• More than half of the pension administrators check insufficiently whether the investments of the participant are within the advised boundaries one year after it issued the advice. 
  • The investment risk in the life cycle is not (always) phased out in a balanced manner as the retirement date approaches, in accordance with the statutory provision.

2. Starting letter of pensions often incomplete and incomprehensible
The Pensions Act provides what information has to be included in the starting letter. The completeness and the clarity of the starting letters were checked in a representative random sample. None of the starting letters investigated contained all elements required by law. A qualitative consumer survey into the clarity was also carried out. This consumer survey shows that participants often do not understand the starting letter after they have read it once, that the language used is too complex and that the starting letter contains too much professional terminology. The clarity and completeness of the starting letter are both very important to inform new participants properly. In its investigation into the completeness and the clarity of the starting letter, the AFM investigated a total of 55 starting letters of 39 pension funds and eight pension insurers.

3. Uniform Pension Statement (UPO) hard to understand for many people
Three out of four participants are interested in the UPO. They realise that this is an important document. Nevertheless, only 36% of participants indicate that they thoroughly read the UPO. The majority of consumers (85%) does not understand the UPO without an explanation. Consumers consider the pension and the UPO complex, which is why they take little initiative too obtain more in-depth information. The UPO is also hardly consulted during changes in the living situation. Only 18% consults the UPO when changing jobs. 563 active participants filled in an online questionnaire for this random sample. The findings are in line with the investigation into the expected pension shortfalls, published by the AFM in January 2010 (report entitled Geef Nederlanders pensioeninzicht). These findings were reason for the AFM to consider, together with pension umbrella organisations, improvement of the UPO model.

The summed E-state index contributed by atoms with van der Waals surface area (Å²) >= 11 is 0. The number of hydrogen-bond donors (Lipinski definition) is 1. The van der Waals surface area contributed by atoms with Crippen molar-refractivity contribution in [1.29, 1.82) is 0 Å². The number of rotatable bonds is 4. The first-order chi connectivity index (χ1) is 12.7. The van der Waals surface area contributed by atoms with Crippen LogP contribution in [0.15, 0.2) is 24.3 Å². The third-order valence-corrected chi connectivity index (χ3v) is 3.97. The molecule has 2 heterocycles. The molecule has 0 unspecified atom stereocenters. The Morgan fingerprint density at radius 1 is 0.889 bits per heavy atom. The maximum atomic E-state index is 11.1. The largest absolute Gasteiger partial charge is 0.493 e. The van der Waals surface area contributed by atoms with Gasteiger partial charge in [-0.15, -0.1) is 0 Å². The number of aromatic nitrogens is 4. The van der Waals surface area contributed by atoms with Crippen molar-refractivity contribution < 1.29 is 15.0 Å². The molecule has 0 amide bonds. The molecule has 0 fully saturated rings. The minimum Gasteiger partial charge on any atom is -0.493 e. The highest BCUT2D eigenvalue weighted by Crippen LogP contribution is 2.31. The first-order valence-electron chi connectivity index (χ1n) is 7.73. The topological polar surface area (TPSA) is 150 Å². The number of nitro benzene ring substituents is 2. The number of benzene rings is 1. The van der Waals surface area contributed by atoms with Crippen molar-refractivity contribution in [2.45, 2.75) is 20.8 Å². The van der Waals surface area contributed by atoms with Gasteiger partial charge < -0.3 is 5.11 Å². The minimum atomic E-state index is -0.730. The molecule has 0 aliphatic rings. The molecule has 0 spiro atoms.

The AFM promotes fairness and transparency within financial markets. We are the independent supervisory authority for the savings, lending, investment and insurance markets. The AFM promotes the conscientious provision of financial services to consumers and supervises the honest and efficient operation of the capital markets. Our aim is to improve consumers’ and the business sector’s confidence in the financial markets, both in the Netherlands and abroad. In performing this task the AFM contributes to the prosperity and economic reputation of the Netherlands.

The AFM is committed to promoting fair and transparent financial markets.

As an independent market conduct authority, we contribute to a sustainable financial system and prosperity in the Netherlands.